With All Elite Wrestling being the new kid on the block, there’s a lot of excitement surrounding Tony Khan’s promotion. With a weekly show set to premiere on TNT this fall, many are speculating that the company will provide viable competition to WWE — the company that’s dominated the wrestling industry for almost 20 years.
At the same time, it’s worth remembering that Rome wasn’t built in a day. WWE has been around for decades and remained successful over time. While AEW has the potential to become a massive player in the game, it remains to be seen how much interest there will be in the product years from now.
That doesn’t mean WWE isn’t taking their new competition seriously, though. Citing Dave Meltzer’s Wrestling Observer Newsletter, Wrestling Rumors reports that Vince McMahon started treating the company as a threat after discovering that their Double or Nothing pay-per-view sold out in under 30 minutes — in Las Vegas of all places.
According to the report, WWE has struggled to sell out Las Vegas shows throughout the years, so a brand new promotion being able to attract a packed house to the MGM Grand Garden Arena — which hosts 11,000 bodies — is a noteworthy accomplishment.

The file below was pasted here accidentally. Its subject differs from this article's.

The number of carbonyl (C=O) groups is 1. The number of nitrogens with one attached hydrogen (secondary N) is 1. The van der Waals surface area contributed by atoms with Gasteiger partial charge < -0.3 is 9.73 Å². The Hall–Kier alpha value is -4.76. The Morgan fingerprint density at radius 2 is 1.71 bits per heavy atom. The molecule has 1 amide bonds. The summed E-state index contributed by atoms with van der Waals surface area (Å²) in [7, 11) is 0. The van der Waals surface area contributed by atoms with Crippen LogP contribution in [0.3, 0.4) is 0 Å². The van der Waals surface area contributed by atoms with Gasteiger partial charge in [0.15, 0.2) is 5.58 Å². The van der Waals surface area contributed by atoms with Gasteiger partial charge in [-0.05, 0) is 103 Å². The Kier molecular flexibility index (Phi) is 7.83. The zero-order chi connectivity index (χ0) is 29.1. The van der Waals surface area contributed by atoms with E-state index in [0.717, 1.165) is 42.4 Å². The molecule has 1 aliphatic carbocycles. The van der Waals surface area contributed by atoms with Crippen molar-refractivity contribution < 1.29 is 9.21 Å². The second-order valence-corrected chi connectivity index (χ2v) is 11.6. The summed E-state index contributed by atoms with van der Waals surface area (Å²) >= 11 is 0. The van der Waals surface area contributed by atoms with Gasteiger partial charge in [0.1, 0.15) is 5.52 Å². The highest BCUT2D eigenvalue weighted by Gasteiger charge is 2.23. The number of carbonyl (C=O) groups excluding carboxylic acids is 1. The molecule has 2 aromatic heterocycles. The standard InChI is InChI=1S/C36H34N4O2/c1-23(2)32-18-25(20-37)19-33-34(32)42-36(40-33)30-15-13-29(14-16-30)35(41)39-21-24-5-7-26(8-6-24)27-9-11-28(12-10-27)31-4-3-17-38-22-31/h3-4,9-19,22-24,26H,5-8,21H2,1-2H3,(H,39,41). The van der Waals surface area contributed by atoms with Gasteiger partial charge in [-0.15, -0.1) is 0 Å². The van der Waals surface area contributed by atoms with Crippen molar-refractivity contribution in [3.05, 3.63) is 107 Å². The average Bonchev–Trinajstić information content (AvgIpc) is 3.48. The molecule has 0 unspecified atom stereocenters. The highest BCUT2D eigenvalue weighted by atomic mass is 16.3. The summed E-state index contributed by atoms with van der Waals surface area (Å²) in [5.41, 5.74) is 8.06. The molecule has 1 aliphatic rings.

Given its historic status as the first event of its kind, there was a lot of interest in AEW’s inaugural show among wrestling fans. But it was also a critically acclaimed event that gave fans plenty of reason to stick around, and the company has continued to garner momentum with subsequent shows.
As The Inquisitr noted, McMahon has vocally acknowledged the upstart promotion by referring to it as “blood and guts” entertainment — something that WWE used to be associated with, only to abandon it when they entered the current PG era.
Per The Inquisitr, the WWE chairman understands the appeal of this kind of wrestling, however, which is why he reportedly wants to make Monday Night Raw and SmackDown Live edgier, albeit without the bloodstained elements that are synonymous with his company’s Attitude Era.
On top of that, as The Inquisitr reported today, there’s also talk of NXT receiving a two-hour slot and jumping from the WWE Network to the USA Network to directly compete against AEW’s weekly show on a Wednesday night.
It’s clear that the existence of AEW has had a knock-on effect in WWE, and it’ll be interesting to see where the future pro wrestling landscape is headed as a result. If the new company takes off, we might have another war on our hands.